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Doe v. Chesapeake Medical Solutions, LLC

United States District Court, D. Maryland

December 2, 2019

JANE DOE, Plaintiff,



         Plaintiff Jane Doe[1] (“Plaintiff”) filed this case against Chesapeake Medical Solutions, LLC (“the YDI LLC”), Chesapeake Medical Solutions, P.A. (“the YDI P.A.”) (together “the YDI Defendants”), and Dr. Walter Gianelle (collectively, “Defendants”), alleging three counts: sexual harassment, medical malpractice, and negligent supervision and retention. ECF 1. Defendants filed a Motion to Dismiss and/or for Summary Judgment, ECF 13, along with a Memorandum of Law in support thereof, ECF 13-1 (collectively, “the Motion”). This Court has considered that Motion, along with Plaintiff's Opposition, ECF 17, and Defendants' Reply, ECF 21. No hearing is necessary. See Loc. R. 105.6 (D. Md. 2018). For the reasons that follow, Defendants' Motion will be granted in part and denied in part.


         The facts below are derived from Plaintiff's Complaint and accepted as true for the purposes of this Motion. The YDI LLC and the YDI P.A. do business as six urgent care medical facilities on the Eastern Shore known as “Your Doc's In, ” (“YDI”). ECF 1, ¶¶ 5, 6. Dr. Gianelle is a physician and “the highest ranking person, principal, and alter-ego of the YDI organization.” Id. ¶ 7.

         In 2011, YDI hired Plaintiff to manage one of its medical care facilities. Id. ¶ 12. Plaintiff transformed a troubled facility into the most successful YDI branch, and received praise for her performance. Id. In or around 2013, Plaintiff was diagnosed with a “life-threatening” illness requiring extensive treatment, including an organ transplant. Id. ¶ 13. Dr. Gianelle became involved in Plaintiff's care as “a trusted medical advisor and friend to Plaintiff.” Id.

         Beginning in 2015, Dr. Gianelle “began to groom Plaintiff for sex by confiding in her about extremely personal sexual matters not ordinarily shared in a normal employer-employee or a doctor-patient relationship.” Id. ¶ 14. In or around October, 2015, while Plaintiff remained quite ill, Dr. Gianelle “proposed a secret affair with Plaintiff, promising to take care of Plaintiff and to protect her employment at YDI.” Id. ¶ 15. Plaintiff alleges that, because of her illness, she was entirely dependent on Dr. Gianelle for her job and for “important aspects of her local medical care on the Eastern Shore, ” so she “was not in a position to refuse sex” with him. Id. ¶ 16.

         Plaintiff alleges that during the course of her illness, Dr. Gianelle performed health care procedures on her, “sometimes demanding sex as a form of compensation afterwards.” Id. ¶ 17. She cites two incidents of medical care being provided:

On one occasion, Plaintiff suffered a hernia, which Gianelle attempted to repair at YDI's Easton, Maryland clinic. The repair attempt was unsuccessful. Nevertheless, Gianelle demanded that Plaintiff have sexual intercourse with him in the clinic. No record was made of either Plaintiff's patient visit to YDI for the hernia or Gianelle's attempted repair of it. . . .
After that visit, Gianelle also saw Plaintiff at YDI's Easton, Maryland clinic in order to repair Plaintiff's surgical incision that had opened. Even though Plaintiff was still in no physical condition to have sexual intercourse following that procedure, and was still under the surgeon's instructions not to have sexual intercourse, Gianelle nevertheless demanded and received sex in the clinic, as a form of compensation for the procedure.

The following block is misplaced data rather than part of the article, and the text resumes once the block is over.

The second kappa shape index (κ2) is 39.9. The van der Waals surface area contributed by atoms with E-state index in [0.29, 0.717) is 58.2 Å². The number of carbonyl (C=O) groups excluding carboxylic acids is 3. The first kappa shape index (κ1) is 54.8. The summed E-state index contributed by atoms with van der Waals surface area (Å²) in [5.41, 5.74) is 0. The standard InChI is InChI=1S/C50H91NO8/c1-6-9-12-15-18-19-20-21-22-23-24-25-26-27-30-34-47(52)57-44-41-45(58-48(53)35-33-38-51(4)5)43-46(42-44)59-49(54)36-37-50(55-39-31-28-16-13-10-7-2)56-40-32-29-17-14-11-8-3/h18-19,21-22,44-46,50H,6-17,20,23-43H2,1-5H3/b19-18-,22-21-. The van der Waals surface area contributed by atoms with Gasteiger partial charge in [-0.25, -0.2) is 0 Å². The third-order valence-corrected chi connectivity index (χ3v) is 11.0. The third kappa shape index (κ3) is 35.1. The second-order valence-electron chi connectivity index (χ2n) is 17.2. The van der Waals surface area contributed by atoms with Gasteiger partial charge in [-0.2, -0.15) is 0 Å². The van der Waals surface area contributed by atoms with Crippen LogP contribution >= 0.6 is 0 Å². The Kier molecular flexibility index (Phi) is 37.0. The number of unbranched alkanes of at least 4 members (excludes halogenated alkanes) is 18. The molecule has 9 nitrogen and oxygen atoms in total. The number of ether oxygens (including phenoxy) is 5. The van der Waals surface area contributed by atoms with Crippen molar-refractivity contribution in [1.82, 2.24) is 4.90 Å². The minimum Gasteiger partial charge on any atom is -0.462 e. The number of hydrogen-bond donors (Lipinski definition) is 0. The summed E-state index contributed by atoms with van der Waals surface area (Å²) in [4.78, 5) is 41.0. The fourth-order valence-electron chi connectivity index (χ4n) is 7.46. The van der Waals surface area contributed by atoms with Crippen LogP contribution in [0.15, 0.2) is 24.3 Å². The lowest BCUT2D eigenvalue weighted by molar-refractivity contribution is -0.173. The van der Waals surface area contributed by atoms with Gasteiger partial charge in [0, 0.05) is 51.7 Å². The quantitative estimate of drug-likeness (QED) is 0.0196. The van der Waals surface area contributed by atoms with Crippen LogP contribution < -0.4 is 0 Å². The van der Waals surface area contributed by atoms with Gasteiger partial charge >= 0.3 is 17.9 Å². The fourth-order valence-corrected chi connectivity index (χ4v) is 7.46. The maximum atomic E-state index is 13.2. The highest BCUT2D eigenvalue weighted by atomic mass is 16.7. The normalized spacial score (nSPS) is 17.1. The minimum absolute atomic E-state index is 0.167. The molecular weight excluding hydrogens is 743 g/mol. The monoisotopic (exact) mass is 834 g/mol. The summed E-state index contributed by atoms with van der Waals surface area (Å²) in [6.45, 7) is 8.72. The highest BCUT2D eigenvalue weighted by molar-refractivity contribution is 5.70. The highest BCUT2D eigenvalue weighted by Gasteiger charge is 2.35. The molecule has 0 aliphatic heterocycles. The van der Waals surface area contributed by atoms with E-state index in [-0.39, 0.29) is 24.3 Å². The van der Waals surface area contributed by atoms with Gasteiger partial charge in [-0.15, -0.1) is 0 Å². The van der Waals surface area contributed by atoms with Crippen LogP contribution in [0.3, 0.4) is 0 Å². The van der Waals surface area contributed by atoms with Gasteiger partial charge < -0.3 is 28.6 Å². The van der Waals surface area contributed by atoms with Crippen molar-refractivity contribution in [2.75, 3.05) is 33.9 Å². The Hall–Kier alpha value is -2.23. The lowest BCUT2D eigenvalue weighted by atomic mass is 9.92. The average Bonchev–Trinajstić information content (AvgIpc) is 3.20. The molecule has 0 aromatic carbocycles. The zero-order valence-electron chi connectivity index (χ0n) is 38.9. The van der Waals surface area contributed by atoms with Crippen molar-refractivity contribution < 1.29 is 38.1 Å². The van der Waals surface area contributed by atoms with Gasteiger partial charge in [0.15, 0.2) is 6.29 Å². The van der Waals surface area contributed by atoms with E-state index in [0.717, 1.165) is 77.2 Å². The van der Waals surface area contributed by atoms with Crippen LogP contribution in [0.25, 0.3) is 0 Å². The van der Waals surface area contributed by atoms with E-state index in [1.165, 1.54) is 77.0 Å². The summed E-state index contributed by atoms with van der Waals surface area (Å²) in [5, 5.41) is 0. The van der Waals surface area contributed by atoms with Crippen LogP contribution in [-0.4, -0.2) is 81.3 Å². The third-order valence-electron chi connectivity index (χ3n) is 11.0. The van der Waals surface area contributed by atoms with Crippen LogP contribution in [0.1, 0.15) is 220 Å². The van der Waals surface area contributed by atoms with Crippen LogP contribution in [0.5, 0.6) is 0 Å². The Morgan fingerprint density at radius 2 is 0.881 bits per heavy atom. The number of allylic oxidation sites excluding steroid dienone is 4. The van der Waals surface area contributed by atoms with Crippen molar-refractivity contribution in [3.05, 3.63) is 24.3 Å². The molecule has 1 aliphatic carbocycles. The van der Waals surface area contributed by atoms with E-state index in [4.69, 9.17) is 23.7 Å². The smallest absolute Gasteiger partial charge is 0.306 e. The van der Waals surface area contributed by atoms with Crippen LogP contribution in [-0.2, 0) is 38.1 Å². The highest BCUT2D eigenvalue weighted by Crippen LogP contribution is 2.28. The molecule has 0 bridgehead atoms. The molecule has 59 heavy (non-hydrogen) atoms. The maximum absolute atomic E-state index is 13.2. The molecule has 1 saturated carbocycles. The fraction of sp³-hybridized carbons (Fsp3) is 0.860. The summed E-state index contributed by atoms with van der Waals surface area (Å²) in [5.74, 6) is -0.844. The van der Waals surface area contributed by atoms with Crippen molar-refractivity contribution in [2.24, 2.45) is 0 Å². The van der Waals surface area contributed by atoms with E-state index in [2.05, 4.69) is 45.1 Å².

In 2016, another YDI physician fired Plaintiff, without warning. Id. ¶ 18. In 2017, according to Plaintiff's Complaint, Dr. Gianelle arranged for Plaintiff to be rehired into a different position, and then promoted her to a higher-ranking managerial position in July, 2017. Id. Plaintiff alleges that “[s]ex with Gianelle both in and out of the office was a quid pro quo condition of Plaintiff's re-employment and continued employment at YDI.” Id. ¶ 21.

         Plaintiff and Gianelle continued their sexual relationship into December, 2017, when Dr. Gianelle ended the relationship. Id. ¶¶ 18, 20. Plaintiff alleges that even after Dr. Gianelle terminated the affair, he expected her to be complicit in covering up his extramarital affairs from his wife as a condition of continued employment. Id. ¶ 23. Plaintiff alleges that Dr. Gianelle's sexual behavior created a severe and pervasive hostile work environment for her. Id. ¶ 25.

         Plaintiff alleges that her ultimate termination in 2018 was driven by illegal motives, because she had not been subjected to any progressive discipline. Id. ¶ 24. Instead, Dr. Gianelle told her that he approved her termination because she had not complied with his efforts to hide his extramarital affairs from his wife. Id.


         A. Motion to Dismiss

         Defendants have filed a motion to dismiss under Federal Rule of Civil Procedure 12(b)(6), or, in the alternative, a motion for summary judgment. ECF 13. A defendant is permitted to test the legal sufficiency of a complaint by way of a motion to dismiss. See, e.g., In re Birmingham, 846 F.3d 88, 92 (4th Cir. 2017); Goines v. Valley Cmty. Servs. Bd., 822 F.3d 159, 165-66 (4th Cir. 2016). A Rule 12(b)(6) motion constitutes an assertion by a defendant that, even if the facts alleged by a plaintiff are true, the complaint fails as a matter of law “to state a claim upon which relief can be granted.”

         Whether a complaint states a claim for relief is assessed by reference to the pleading requirements of Rule 8(a)(2), which provides that a complaint must contain a “short and plain statement of the claim showing that the pleader is entitled to relief.” The purpose of the rule is to provide the defendants with “fair notice” of the claims and the ...

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